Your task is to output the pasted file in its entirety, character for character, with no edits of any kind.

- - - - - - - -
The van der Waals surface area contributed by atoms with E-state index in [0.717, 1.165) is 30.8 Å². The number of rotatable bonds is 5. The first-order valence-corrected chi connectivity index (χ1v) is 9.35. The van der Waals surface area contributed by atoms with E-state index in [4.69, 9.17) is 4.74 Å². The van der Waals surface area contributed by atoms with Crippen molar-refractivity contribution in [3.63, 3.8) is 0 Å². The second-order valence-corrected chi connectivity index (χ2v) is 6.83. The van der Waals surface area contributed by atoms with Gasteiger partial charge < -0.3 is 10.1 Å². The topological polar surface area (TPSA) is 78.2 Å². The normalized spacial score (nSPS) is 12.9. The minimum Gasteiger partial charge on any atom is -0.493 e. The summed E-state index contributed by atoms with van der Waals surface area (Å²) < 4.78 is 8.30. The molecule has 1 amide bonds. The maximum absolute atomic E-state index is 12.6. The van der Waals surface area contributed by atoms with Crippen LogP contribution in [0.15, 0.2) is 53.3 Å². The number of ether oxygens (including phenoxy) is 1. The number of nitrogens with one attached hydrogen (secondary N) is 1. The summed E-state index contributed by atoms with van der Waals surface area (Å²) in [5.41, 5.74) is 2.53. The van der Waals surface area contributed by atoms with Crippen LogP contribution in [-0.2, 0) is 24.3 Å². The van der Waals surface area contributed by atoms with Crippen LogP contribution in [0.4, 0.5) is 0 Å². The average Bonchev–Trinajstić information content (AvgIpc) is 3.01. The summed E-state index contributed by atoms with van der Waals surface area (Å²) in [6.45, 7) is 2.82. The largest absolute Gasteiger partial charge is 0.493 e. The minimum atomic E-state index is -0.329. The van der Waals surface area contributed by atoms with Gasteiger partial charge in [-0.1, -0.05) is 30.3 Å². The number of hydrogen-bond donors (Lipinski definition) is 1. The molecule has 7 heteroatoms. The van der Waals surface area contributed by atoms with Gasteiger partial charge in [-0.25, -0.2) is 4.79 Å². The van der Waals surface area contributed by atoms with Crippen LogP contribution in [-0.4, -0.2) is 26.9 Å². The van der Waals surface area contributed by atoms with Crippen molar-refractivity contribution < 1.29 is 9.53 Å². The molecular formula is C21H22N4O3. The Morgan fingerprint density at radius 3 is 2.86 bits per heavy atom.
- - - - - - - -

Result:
The van der Waals surface area contributed by atoms with E-state index in [0.717, 1.165) is 30.8 Å². The number of rotatable bonds is 5. The first-order valence-corrected chi connectivity index (χ1v) is 9.35. The van der Waals surface area contributed by atoms with E-state index in [4.69, 9.17) is 4.74 Å². The van der Waals surface area contributed by atoms with Crippen molar-refractivity contribution in [3.63, 3.8) is 0 Å². The second-order valence-corrected chi connectivity index (χ2v) is 6.83. The van der Waals surface area contributed by atoms with Gasteiger partial charge < -0.3 is 10.1 Å². The topological polar surface area (TPSA) is 78.2 Å². The normalized spacial score (nSPS) is 12.9. The minimum Gasteiger partial charge on any atom is -0.493 e. The summed E-state index contributed by atoms with van der Waals surface area (Å²) < 4.78 is 8.30. The molecule has 1 amide bonds. The maximum absolute atomic E-state index is 12.6. The van der Waals surface area contributed by atoms with Crippen LogP contribution in [0.15, 0.2) is 53.3 Å². The number of ether oxygens (including phenoxy) is 1. The number of nitrogens with one attached hydrogen (secondary N) is 1. The summed E-state index contributed by atoms with van der Waals surface area (Å²) in [5.41, 5.74) is 2.53. The van der Waals surface area contributed by atoms with Crippen LogP contribution in [-0.2, 0) is 24.3 Å². The van der Waals surface area contributed by atoms with Crippen LogP contribution in [0.4, 0.5) is 0 Å². The average Bonchev–Trinajstić information content (AvgIpc) is 3.01. The summed E-state index contributed by atoms with van der Waals surface area (Å²) in [6.45, 7) is 2.82. The largest absolute Gasteiger partial charge is 0.493 e. The minimum atomic E-state index is -0.329. The van der Waals surface area contributed by atoms with Gasteiger partial charge in [-0.1, -0.05) is 30.3 Å². The number of hydrogen-bond donors (Lipinski definition) is 1. The molecule has 7 heteroatoms. The van der Waals surface area contributed by atoms with Gasteiger partial charge in [-0.25, -0.2) is 4.79 Å². The van der Waals surface area contributed by atoms with Crippen LogP contribution in [-0.4, -0.2) is 26.9 Å². The van der Waals surface area contributed by atoms with Crippen molar-refractivity contribution < 1.29 is 9.53 Å². The molecular formula is C21H22N4O3. The Morgan fingerprint density at radius 3 is 2.86 bits per heavy atom.